Genetic dissection of nervous system development, function and plasticity
B.Sc., University of Oregon
Ph.D., University of Cambridge (England)
What are the molecular mechanisms underlying coordinated movement, integrated behavior, cognition, learning and memory? How does the nervous system circuitry underlying these behaviors develop, and how are these circuits modified by experience? How do these mechanisms go awry in inherited neurological diseases and age-related neurological decline? These questions center around the common themes of information transfer and information storage in cells of the nervous system. My long-term interest has been to understand the fundamental principles of nervous system development, function and plasticity by applying systematic genetic analyses to address these questions.
The primary focus of my laboratory is on the synapse, the specialized intercellular junction which functions as the communication link between neurons, and between neurons and muscle. Chemical synapses mediate the vast majority of communication in the nervous system and exhibit plastic properties underlying the behavioral and cognitive malleability of the brain. Our experimental approach is to use a combination of forward genetics, reverse genetics and functional genomics to identify synaptic genes, generate mutants and then assay mutant phenotypes to elucidate the function of normal synaptic gene products. Our laboratory uses this strategy to investigate three closely related questions: 1) How do synapses develop?, 2) How do synapses function? and 3) How do synapses maintain adaptive plasticity?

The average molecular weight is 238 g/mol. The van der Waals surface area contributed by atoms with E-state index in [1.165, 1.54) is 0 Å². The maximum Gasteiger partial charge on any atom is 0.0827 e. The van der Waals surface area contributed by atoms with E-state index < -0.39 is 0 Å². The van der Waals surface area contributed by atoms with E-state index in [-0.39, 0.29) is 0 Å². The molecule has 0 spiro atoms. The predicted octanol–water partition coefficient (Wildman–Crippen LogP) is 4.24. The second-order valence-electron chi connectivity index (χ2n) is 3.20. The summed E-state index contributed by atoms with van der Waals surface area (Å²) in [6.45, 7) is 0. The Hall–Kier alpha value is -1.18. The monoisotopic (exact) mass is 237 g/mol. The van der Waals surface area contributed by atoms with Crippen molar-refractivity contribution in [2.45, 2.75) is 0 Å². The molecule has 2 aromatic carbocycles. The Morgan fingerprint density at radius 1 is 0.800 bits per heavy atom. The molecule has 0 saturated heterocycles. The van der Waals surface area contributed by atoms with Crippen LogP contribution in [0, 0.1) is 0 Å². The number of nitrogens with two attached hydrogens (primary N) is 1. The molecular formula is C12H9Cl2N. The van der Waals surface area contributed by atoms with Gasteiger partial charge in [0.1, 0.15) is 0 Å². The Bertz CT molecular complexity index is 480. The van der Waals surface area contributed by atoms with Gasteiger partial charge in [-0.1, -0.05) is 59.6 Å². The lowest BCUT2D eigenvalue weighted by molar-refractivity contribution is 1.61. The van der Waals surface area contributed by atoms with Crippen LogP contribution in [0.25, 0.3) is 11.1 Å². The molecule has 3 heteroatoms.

Synaptic development involves specifying and constructing the intercellular communication link. The developmental program specifies synaptic partnerships and aligns the presynaptic signaling apparatus with the postsynaptic receptor field. The mature function of the synapse is to translate electrical information into chemical information and back again. This information transfer requires mechanisms to couple an action potential to the fusion of neurotransmitter vesicles, receipt of the signal by a receptors and downstream signaling pathways. Synaptic plasticity is the key to nervous system adaptability, including higher cognitive functions. Plasticity is the process whereby synaptic form and/or function is altered is response to use, to modulate communication either transiently (learning) or permanently (memory). We screen directly for genetic mutants defective in learning/memory and then assay the roles of the mutant genes at the synapse.
A primary interest is to develop models of human neurological diseases linked to inherited synaptic dysfunction. On-going studies focus a model of Fragile X syndrome (FXS), the most common inherited neurological disease which results in cognitive impairment and autism spectrum disorders. Multiple lines of evidence suggest that FXS is caused by defects in synaptic development and plasticity due to inappropriate translational regulation. We are employing many complementary behavioral, electrophysiological, imaging and molecular genetic approaches to study this important disease state. We are particularly interested in activity-dependent mechanisms and the regulation of inhibitory vs. excitatory synapses in central brain circuits.